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Ford E-Transit Custom MS-RT review: hot hatch silliness in a practical van

The Ford E-Transit Custom MS-RT is what happens when performance car fans are let loose on Britain’s most popular van.

Ford’s Transit Custom pretty much dominates the light van market across most of Europe.

It’s the go-to sensible workhorse for thousands of businesses and, in general, gets on with hauling whoever and whatever you want around with little fuss and without drawing too much attention to itself.

But for those who want some attention, Ford has for several years offered an MS-RT spec. Paying homage to Ford’s motorsport legacy, these vans added a little chassis tuning and a lot of body kit for a sportier look and feel.

For this new version of Transit, Ford has done the same. But while the changes to diesel and PHEV versions of the van are largely cosmetic, for the electric version, Ford Pro has gone completely mad. So as well as a look-at-me body kit, this E-Transit Custom MS-RT gets a unique powertrain and the sort of performance that you really wouldn’t expect.

Design, interior and technology

Let’s be honest, the e-Transit Custom MS-RT looks ridiculous. But in a way that appeals to the childish core inside all of us.

Ford has taken the regular Transit, strapped on a whacking big front bumper with gloss black fins, a deep chin spoiler and unique grille treatment. Then it’s chucked on some very sharp-looking anthracite 19-inch alloys, deep side skirts and a rear diffuser before topping it all off with a split rear wing that sticks out over and around the rear doors.

Ford E-Transit Custom MS-RT rear spoiler

It’s unquestionably over the top, especially in the acid green of our test van, but it somehow works to enhance the E-Transit’s fundamentally decent looks.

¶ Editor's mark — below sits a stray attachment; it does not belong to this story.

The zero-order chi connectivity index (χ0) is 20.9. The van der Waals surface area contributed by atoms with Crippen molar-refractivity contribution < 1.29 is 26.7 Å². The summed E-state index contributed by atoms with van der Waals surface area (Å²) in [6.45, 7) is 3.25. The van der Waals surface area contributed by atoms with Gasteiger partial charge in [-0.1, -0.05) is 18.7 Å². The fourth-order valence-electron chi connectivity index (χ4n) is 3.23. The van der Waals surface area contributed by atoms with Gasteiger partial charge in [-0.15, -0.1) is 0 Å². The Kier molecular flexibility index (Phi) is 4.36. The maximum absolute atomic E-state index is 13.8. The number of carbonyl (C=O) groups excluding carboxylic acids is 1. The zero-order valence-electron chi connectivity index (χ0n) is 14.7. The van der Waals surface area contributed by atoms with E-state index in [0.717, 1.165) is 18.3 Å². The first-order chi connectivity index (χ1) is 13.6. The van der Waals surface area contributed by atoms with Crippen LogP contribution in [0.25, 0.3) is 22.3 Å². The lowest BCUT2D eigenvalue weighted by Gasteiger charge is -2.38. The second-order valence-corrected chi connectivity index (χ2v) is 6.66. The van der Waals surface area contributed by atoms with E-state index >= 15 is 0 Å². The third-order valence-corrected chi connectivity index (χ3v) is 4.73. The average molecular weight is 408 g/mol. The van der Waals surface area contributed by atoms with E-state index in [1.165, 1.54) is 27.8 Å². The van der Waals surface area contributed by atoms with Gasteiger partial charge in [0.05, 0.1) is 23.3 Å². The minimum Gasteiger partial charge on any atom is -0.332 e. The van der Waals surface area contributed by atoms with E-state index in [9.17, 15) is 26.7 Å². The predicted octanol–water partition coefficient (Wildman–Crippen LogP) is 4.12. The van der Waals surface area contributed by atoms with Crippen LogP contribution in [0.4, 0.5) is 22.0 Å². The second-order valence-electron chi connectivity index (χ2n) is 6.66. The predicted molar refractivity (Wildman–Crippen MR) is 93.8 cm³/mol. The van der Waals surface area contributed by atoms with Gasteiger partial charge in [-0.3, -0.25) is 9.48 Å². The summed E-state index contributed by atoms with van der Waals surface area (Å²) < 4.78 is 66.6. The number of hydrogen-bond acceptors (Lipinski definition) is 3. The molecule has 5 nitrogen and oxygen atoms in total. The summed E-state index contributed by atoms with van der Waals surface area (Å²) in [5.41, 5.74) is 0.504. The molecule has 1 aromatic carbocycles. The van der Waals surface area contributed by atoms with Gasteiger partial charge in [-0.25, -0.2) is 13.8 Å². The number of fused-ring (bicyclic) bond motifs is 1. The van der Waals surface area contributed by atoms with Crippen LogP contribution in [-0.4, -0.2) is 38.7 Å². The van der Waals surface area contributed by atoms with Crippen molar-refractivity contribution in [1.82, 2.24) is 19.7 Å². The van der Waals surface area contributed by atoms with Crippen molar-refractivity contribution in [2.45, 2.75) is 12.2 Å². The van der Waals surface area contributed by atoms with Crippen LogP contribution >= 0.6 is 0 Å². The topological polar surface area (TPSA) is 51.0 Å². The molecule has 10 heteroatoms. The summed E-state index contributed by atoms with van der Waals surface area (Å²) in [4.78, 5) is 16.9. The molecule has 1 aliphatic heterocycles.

The interior layout is the same as the regular van but also gets some sporty touches including more supportive seats finished in vegan leather and suede, with MS-RT logos and contrast stitching. There’s also a thick sports steering wheel with a bright blue 12 o’clock marker.

As befits the range-topper, this van gets all the tech from other versions, including LED lights, keyless entry and a 13-inch touchscreen with smartphone mirroring, plus a well-equipped ADAS package.

Battery, motor and performance

The exterior should give a clue, but the MS-RT’s power is genuinely surprising and enough to put a grin on the face of even the grumpiest white van man.

The two lesser E-Transit Custom models have the typical initial electric surge which peters out relatively quickly. Not so in the MS-RT which continues to gather pace well into triple kmph figures thanks to a 282bhp motor.

Despite this being a ‘performance’ model, Ford won’t quote a 0-62mph time or top speed. My own very unscientific testing suggests it’s pretty damn nippy from a standstill and has a pleasingly muscular pull from almost any speed. A little time spent on the derestricted autobahn also revealed a top speed in excess of 90mph, at least according to the dashboard instruments.

Ford E-Transit Custom MS-RT

While the MS-RT gets a bespoke motor and styling, the chassis hasn’t been upgraded beyond a widened track. That’s not terrible news, as the regular van is the best handling and smoothest riding vehicle in its class and showcases Ford’s ability to make great-driving commercial vehicles.